ALAMBRE • by Holly Schofield

Sub-space radio transmission from the direction of Tau Ceti: “Mayday! Mayday! Do you read? ‘Beef’ Vaquero reporting in! Over, dammit!”

Reply from Nina Bozovic, technician at Arecibo Observatory, Puerto Rico: “Is this a joke? Not funny. I’m just an underpaid grad student not worth pranking.”

“My name ring any bells? How about Operation Fermi?”

“Wait, I studied that in school! The ship sent to explore anomalies in Tau Ceti way back in… 2019, right? Just one astronaut aboard, held in stasis a year or so until the ship arrived there. A publicity stunt to crowdfund space exploration. Is that you?”

“Publicity stunt, my ass! I was ‘The One True Space Cowboy’!”

“Omigod, people still study those recordings you sent after the ship woke you up and the aliens captured you. When you stopped transmitting, people got upset!”

“Upset, nothin’! You abandoned me there after the aliens sliced my brain like it was a tenderloin! Thirty years I’ve been accelerating, trying to return home!”

“Hey, I wasn’t even born then. Does it help to say I’m glad you’re heading back?”

“I am back! Just passing Mars. About ten minutes until I reach Earth.”

“Wow! That’s, um, half light speed? This is the most exciting thing to happen on my shift ever!”

“Exciting! That’s all you can say? Shit, people haven’t changed!”

“Actually, humanity has improved dramatically. No wars anymore, no one’s hungry, we fixed the climate issues. Things are pretty good nowadays.”

“Get the President on the phone! I demand an apology!”

“I apologize on her behalf, Mr. Beef. And I’m sorry that your crowdfunding dried up and the project was dropped. I see why you’re upset. You must have been lonely, those thirty years.”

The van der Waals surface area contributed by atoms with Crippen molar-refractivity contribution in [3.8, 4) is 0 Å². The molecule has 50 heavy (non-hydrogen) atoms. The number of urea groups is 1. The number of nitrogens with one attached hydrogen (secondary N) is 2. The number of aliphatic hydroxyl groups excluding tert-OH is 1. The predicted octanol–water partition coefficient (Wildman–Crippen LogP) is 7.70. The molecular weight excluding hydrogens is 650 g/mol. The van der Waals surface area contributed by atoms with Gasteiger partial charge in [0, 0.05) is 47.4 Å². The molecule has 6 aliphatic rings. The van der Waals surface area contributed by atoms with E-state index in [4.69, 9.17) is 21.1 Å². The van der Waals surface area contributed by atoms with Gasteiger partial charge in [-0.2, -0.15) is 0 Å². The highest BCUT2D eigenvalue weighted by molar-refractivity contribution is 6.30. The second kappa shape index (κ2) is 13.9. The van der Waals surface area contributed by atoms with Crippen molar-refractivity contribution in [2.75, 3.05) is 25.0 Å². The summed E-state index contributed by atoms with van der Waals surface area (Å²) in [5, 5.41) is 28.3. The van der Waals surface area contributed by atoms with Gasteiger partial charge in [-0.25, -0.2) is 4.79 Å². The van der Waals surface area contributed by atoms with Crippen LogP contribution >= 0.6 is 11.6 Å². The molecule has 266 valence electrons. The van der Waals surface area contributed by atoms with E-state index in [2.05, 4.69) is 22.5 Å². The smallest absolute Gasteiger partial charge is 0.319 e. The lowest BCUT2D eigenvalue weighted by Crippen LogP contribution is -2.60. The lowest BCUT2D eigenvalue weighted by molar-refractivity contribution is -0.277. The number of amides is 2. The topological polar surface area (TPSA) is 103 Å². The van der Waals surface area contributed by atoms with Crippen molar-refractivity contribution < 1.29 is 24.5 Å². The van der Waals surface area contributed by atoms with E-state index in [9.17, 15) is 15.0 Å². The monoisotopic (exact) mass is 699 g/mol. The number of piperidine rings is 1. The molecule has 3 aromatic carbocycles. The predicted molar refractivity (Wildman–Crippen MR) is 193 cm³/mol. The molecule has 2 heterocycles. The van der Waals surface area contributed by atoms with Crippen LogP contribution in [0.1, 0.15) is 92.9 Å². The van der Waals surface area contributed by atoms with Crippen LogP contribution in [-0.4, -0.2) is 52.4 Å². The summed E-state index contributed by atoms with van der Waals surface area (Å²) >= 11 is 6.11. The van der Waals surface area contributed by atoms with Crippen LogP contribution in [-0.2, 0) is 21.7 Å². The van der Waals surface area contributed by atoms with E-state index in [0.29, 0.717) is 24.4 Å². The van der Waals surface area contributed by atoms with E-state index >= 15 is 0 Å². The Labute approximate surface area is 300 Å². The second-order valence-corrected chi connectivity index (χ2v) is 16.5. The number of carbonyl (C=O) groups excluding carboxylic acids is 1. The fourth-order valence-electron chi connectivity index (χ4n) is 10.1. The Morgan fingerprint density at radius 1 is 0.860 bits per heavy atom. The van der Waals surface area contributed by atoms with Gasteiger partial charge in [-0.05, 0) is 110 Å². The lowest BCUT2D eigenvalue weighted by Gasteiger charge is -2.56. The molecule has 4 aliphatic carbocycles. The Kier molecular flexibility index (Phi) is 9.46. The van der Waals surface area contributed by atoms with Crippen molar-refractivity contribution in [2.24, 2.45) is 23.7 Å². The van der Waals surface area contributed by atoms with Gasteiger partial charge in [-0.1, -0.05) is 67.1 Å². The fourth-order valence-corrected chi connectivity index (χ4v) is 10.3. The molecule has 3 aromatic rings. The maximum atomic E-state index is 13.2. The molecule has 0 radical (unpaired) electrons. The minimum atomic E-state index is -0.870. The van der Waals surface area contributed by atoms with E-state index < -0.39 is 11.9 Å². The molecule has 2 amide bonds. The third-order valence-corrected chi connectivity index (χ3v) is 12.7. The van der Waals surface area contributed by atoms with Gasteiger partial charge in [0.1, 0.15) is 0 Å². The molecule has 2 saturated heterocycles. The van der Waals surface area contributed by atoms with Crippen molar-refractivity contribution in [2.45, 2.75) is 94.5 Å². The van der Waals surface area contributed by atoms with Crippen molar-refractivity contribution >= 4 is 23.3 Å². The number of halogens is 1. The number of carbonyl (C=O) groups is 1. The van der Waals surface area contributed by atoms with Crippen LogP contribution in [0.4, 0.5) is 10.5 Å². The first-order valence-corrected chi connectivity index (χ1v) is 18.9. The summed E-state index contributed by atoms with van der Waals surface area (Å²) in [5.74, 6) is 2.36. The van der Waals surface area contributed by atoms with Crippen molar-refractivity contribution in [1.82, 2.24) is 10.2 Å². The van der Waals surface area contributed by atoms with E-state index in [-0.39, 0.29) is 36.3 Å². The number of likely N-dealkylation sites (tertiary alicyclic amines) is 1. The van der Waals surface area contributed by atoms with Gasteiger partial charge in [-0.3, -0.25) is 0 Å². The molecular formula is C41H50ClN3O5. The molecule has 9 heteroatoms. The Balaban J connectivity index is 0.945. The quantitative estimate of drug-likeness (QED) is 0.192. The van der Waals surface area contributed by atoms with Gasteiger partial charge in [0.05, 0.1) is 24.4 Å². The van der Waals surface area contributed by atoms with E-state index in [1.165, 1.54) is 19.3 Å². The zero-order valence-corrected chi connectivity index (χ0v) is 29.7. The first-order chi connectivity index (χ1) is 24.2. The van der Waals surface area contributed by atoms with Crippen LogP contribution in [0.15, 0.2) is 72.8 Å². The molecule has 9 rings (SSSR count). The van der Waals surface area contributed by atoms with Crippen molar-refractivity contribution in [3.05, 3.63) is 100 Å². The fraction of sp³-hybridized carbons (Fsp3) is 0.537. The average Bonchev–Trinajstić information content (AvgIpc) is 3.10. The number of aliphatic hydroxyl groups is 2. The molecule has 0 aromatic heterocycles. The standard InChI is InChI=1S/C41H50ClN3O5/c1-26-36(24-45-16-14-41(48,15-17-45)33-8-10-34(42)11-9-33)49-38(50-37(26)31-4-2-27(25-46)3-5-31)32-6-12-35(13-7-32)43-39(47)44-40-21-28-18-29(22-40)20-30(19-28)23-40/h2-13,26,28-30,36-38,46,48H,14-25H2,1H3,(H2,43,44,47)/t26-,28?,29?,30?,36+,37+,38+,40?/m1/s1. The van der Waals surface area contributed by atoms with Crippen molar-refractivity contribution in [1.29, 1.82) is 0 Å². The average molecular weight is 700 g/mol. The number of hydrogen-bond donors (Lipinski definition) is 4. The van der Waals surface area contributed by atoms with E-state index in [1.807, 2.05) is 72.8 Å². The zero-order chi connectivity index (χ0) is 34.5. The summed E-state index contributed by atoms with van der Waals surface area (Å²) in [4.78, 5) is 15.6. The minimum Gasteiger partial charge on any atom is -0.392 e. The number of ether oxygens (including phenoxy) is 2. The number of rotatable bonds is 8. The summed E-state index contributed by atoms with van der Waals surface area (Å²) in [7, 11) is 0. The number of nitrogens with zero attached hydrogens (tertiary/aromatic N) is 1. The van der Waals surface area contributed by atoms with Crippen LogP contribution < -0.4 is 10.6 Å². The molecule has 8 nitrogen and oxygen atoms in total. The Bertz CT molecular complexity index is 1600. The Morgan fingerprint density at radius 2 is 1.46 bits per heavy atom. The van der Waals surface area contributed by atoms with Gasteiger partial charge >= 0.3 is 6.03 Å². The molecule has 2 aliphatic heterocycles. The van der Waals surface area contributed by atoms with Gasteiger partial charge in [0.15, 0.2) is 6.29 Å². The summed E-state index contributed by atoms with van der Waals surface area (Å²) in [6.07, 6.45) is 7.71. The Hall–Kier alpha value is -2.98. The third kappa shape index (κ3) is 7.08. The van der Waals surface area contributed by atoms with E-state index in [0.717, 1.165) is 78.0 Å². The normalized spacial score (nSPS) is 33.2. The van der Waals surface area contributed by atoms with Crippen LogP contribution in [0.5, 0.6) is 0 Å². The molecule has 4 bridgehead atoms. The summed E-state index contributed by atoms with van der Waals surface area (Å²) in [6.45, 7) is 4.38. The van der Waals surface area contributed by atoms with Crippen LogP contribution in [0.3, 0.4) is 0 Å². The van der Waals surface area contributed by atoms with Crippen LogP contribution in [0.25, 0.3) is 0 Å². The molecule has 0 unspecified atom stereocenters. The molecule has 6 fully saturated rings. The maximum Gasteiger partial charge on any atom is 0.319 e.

“The aliens *squeal*’d my mind! And my ship’s computer too!”

“Uh, I missed something there. They did what?”

“Listen, dammit. My computer’s wonky. I’m flying almost blind. Can you give me a navigation signal? Something to aim for?”

“A beacon to guide you in? Hmm, too much blue-shift to use visible light. Ohhh, I know. Remember that ionospheric communications system the government was putting into place when your mission set off? It was called HAARP then. We call it The Wire now. Pulsed high frequencies, like tiny stars spaced along longitudinal strings. Like the Earth was wrapped in barbed wire.”

“Big deal. How does that help me?”

“I’ll just program one tiny site for you, smack over the middle of the Atlantic. I’ll make it into a plasma marker. As if one of those barbs was gleaming at you in the sunshine.”

“You have the authority to do that?”

“I told you, people are nicer now. Everything’s on the honor system. Just a minute…wait. Okay, your sensors should pick it up now.”

“Hang on… Got it! Course corrected — I’m aiming straight for it. See you all in ten minutes… nine minutes… eight… Hah! Hah to you. All of you.”

“Uh, Beef? What’s so funny?”

“There’s something you don’t know. The aliens *squeal*’d my ship to be so fast that it’s attractive to cosmic dust. I’m not a cowboy anymore, I’m a mud-covered cow. A big, dirty, mad cow.  At this speed, I’ve got the kinetic energy of a comet three kilometers wide. Should take out North America, at least.”

“Omigod, your attitude is so atavistic. So much unresolved anger.”

“Spare me the psychological bullshit. You all deserve to die. You left me there! Two minutes.”

“Beef? There’s something you don’t know.”

“Who cares. Ninety seconds.”

“The Wire sensed your mass and velocity as soon as we started talking. I knew all along that you intended to wipe out the whole continent.”

“Damn! But it doesn’t matter. You can’t stop me now!”

“Well, actually, that barb on the Wire that I lit up? It wasn’t actually over the Atlantic. From your point of view, it was right on the edge of the Earth’s outer atmosphere. In less than a minute, you’ll skim right on by us. No time for course corrections now.”

“You lied!”

“Yup. We’ve grown more humane, it’s true, but our survival instincts are as good as ever. You’re on course for the Sun.”

“What!”

“Sorry, Beef, but it’s barbeque time.”


Holly Schofield’s stories have appeared in many publications including Lightspeed, Tesseracts, and Unlikely Story. For more of her work, see hollyschofield.wordpress.com.


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